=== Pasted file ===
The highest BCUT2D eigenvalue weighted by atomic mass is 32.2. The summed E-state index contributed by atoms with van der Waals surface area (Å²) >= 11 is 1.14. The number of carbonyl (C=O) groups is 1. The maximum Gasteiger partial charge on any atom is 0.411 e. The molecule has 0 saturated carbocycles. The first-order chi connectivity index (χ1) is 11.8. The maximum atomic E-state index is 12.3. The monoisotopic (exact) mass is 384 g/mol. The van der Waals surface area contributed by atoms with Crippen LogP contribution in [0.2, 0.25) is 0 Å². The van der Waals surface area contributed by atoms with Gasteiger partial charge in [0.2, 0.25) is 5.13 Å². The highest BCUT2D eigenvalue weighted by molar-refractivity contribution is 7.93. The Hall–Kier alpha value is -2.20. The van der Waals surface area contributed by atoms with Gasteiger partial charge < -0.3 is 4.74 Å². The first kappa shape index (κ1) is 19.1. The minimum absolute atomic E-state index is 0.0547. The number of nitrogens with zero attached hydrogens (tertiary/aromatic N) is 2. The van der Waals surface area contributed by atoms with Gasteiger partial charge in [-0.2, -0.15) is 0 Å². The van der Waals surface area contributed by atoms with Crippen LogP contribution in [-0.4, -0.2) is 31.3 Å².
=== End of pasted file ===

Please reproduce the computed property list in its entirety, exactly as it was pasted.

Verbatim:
The highest BCUT2D eigenvalue weighted by atomic mass is 32.2. The summed E-state index contributed by atoms with van der Waals surface area (Å²) >= 11 is 1.14. The number of carbonyl (C=O) groups is 1. The maximum Gasteiger partial charge on any atom is 0.411 e. The molecule has 0 saturated carbocycles. The first-order chi connectivity index (χ1) is 11.8. The maximum atomic E-state index is 12.3. The monoisotopic (exact) mass is 384 g/mol. The van der Waals surface area contributed by atoms with Crippen LogP contribution in [0.2, 0.25) is 0 Å². The van der Waals surface area contributed by atoms with Gasteiger partial charge in [0.2, 0.25) is 5.13 Å². The highest BCUT2D eigenvalue weighted by molar-refractivity contribution is 7.93. The Hall–Kier alpha value is -2.20. The van der Waals surface area contributed by atoms with Gasteiger partial charge < -0.3 is 4.74 Å². The first kappa shape index (κ1) is 19.1. The minimum absolute atomic E-state index is 0.0547. The number of nitrogens with zero attached hydrogens (tertiary/aromatic N) is 2. The van der Waals surface area contributed by atoms with Gasteiger partial charge in [-0.2, -0.15) is 0 Å². The van der Waals surface area contributed by atoms with Crippen LogP contribution in [-0.4, -0.2) is 31.3 Å².